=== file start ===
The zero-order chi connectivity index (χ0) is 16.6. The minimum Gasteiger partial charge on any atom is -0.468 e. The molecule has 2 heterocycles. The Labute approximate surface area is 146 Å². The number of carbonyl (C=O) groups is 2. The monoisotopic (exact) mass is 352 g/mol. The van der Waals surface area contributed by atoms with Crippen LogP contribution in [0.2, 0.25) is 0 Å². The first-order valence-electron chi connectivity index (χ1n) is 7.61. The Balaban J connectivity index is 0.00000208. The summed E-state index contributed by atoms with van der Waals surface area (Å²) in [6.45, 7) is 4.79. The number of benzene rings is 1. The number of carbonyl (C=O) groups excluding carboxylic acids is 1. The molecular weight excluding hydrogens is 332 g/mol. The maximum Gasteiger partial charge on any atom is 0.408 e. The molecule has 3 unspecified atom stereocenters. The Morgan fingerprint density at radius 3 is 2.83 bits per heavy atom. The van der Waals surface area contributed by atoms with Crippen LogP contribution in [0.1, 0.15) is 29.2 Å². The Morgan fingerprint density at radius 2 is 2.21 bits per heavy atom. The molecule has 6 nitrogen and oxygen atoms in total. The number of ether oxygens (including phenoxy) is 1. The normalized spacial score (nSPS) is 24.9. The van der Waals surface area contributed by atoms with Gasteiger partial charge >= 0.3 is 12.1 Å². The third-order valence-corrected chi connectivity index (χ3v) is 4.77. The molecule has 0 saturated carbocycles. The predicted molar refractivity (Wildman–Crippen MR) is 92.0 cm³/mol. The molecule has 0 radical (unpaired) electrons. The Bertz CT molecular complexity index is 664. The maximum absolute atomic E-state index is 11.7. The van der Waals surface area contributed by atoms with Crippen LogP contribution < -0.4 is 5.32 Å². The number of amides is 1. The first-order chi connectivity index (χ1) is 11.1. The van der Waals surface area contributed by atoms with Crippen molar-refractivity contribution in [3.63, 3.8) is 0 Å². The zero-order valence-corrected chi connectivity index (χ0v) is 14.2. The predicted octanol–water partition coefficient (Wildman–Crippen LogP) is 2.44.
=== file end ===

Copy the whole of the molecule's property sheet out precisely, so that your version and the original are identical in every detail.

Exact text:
The zero-order chi connectivity index (χ0) is 16.6. The minimum Gasteiger partial charge on any atom is -0.468 e. The molecule has 2 heterocycles. The Labute approximate surface area is 146 Å². The number of carbonyl (C=O) groups is 2. The monoisotopic (exact) mass is 352 g/mol. The van der Waals surface area contributed by atoms with Crippen LogP contribution in [0.2, 0.25) is 0 Å². The first-order valence-electron chi connectivity index (χ1n) is 7.61. The Balaban J connectivity index is 0.00000208. The summed E-state index contributed by atoms with van der Waals surface area (Å²) in [6.45, 7) is 4.79. The number of benzene rings is 1. The number of carbonyl (C=O) groups excluding carboxylic acids is 1. The molecular weight excluding hydrogens is 332 g/mol. The maximum Gasteiger partial charge on any atom is 0.408 e. The molecule has 3 unspecified atom stereocenters. The Morgan fingerprint density at radius 3 is 2.83 bits per heavy atom. The van der Waals surface area contributed by atoms with Crippen LogP contribution in [0.1, 0.15) is 29.2 Å². The Morgan fingerprint density at radius 2 is 2.21 bits per heavy atom. The molecule has 6 nitrogen and oxygen atoms in total. The number of ether oxygens (including phenoxy) is 1. The normalized spacial score (nSPS) is 24.9. The van der Waals surface area contributed by atoms with Gasteiger partial charge >= 0.3 is 12.1 Å². The third-order valence-corrected chi connectivity index (χ3v) is 4.77. The molecule has 0 saturated carbocycles. The predicted molar refractivity (Wildman–Crippen MR) is 92.0 cm³/mol. The molecule has 0 radical (unpaired) electrons. The Bertz CT molecular complexity index is 664. The maximum absolute atomic E-state index is 11.7. The van der Waals surface area contributed by atoms with Crippen LogP contribution < -0.4 is 5.32 Å². The number of amides is 1. The first-order chi connectivity index (χ1) is 11.1. The van der Waals surface area contributed by atoms with Crippen molar-refractivity contribution in [3.63, 3.8) is 0 Å². The zero-order valence-corrected chi connectivity index (χ0v) is 14.2. The predicted octanol–water partition coefficient (Wildman–Crippen LogP) is 2.44.